The Decatur, Ga., resident put it on the market last year, after selling it in stores briefly over a decade ago, and earned accolades at Kosherfest, an annual showcase for kosher foods. There’s maple nut, whole-wheat maple nut and gluten-free cranberry orange.
“When a Jewish person sees matzo, they say, ‘Oy, matzo.’ Dry, sticks to the roof of my mouth,” Silverman said. “And when they see a product for Passover, they say, ‘Oy, Passover. Even worse.’ We’ve tried to get people away from that notion.”
He chose “The Trail Mix of the Exodus” as Matzolah’s slogan.
Doug Freilich of Middletown Springs, Vt., makes small batches of artisanal matzo he calls Vermatzah. He started production about six years ago with help from his wife and two daughters. He makes his matzo in the more traditional round shape using grain he grows and grinds himself, then pops it into his wood-fired oven and wraps it in parchment paper with a delicate tie before gently placing six pieces in metal tins of bright green, red and yellow.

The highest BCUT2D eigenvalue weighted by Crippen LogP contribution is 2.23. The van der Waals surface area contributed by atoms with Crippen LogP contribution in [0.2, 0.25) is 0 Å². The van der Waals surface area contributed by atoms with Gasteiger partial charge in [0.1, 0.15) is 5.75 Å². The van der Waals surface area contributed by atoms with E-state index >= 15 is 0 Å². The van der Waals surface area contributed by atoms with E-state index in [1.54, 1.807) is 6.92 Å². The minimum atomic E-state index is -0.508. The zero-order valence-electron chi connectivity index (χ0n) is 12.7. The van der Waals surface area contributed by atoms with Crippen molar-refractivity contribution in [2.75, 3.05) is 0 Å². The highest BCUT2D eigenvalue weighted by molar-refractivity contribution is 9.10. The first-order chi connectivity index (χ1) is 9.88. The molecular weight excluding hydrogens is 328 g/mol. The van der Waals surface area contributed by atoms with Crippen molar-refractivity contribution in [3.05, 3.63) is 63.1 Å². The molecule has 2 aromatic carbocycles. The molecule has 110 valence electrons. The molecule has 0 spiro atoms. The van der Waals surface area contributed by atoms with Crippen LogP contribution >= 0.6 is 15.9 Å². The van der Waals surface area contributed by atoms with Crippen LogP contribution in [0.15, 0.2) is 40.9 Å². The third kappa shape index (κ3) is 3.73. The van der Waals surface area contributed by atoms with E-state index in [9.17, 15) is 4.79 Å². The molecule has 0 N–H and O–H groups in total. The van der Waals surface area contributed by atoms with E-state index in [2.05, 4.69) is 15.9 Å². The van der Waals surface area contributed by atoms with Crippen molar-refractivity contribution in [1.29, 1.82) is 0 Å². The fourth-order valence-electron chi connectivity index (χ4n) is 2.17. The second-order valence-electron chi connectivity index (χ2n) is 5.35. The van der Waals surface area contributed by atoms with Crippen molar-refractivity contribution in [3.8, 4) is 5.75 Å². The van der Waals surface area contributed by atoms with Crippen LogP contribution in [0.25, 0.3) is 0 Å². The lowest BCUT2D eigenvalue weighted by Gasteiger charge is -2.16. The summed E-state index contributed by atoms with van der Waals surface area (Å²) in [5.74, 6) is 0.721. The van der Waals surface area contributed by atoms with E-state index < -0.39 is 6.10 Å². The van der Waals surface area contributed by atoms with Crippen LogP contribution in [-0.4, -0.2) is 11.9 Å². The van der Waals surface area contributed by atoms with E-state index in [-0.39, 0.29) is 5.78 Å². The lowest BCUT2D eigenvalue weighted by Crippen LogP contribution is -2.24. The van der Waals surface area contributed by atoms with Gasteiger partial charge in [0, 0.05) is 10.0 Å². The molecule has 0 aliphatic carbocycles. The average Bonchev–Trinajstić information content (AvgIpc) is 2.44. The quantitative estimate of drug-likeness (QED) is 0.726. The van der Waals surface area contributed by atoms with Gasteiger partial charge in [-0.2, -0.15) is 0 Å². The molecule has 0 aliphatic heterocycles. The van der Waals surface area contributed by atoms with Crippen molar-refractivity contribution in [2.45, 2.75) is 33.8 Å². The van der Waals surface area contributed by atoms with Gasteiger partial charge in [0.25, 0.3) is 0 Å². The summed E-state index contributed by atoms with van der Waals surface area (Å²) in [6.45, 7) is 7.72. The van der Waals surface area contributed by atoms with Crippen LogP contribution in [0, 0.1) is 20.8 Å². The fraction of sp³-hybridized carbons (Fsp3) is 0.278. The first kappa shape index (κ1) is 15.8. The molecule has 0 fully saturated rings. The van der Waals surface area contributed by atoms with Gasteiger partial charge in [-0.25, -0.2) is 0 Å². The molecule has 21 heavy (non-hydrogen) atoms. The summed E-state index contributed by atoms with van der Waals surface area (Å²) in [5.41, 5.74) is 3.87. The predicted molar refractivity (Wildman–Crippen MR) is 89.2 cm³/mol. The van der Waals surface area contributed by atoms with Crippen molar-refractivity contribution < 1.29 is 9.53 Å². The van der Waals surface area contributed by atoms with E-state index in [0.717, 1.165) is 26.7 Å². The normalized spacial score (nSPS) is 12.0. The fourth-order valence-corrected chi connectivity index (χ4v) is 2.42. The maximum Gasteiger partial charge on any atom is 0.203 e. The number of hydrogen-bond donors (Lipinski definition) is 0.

Freilich sells online and ships around the country, also using simple cardboard boxes. Sisterhoods at synagogues like his matzo, as do customers at food co-ops around the Northeast.
“We want to stay small and sustainable and really hold on to that quality,” he said, noting that his matzo is “eco-kosher” but does not meet the stricter kosher rules for Passover.
The DIYers are in full force on the matzo front. They’re going online to show off chocolate-dribbled matzo s’mores, matzo melted cheese sandwiches, matzo brei cupcakes (named for a matzo-egg dish) and matzo napkin rings made of color-copied prints of the real thing.
Taking a cue from gingerbread houses, matzo houses incorporate traditional Passover treats as decorations and chocolate as mortar. Other matzo creations include nutty, fruity brittles and barks in chocolate and caramel, matzo-layered ice cream cakes, toasted matzo crumbles on salads, and matzo-crusted chicken cutlets. Quinn likes spreading herb, spiced or lemon zest-infused olive oil on matzo, then baking it, or giving the oil as a Passover gift in a fancy bottle. Matzo-themed kitchen timers, aprons and iPhone cases are abundant.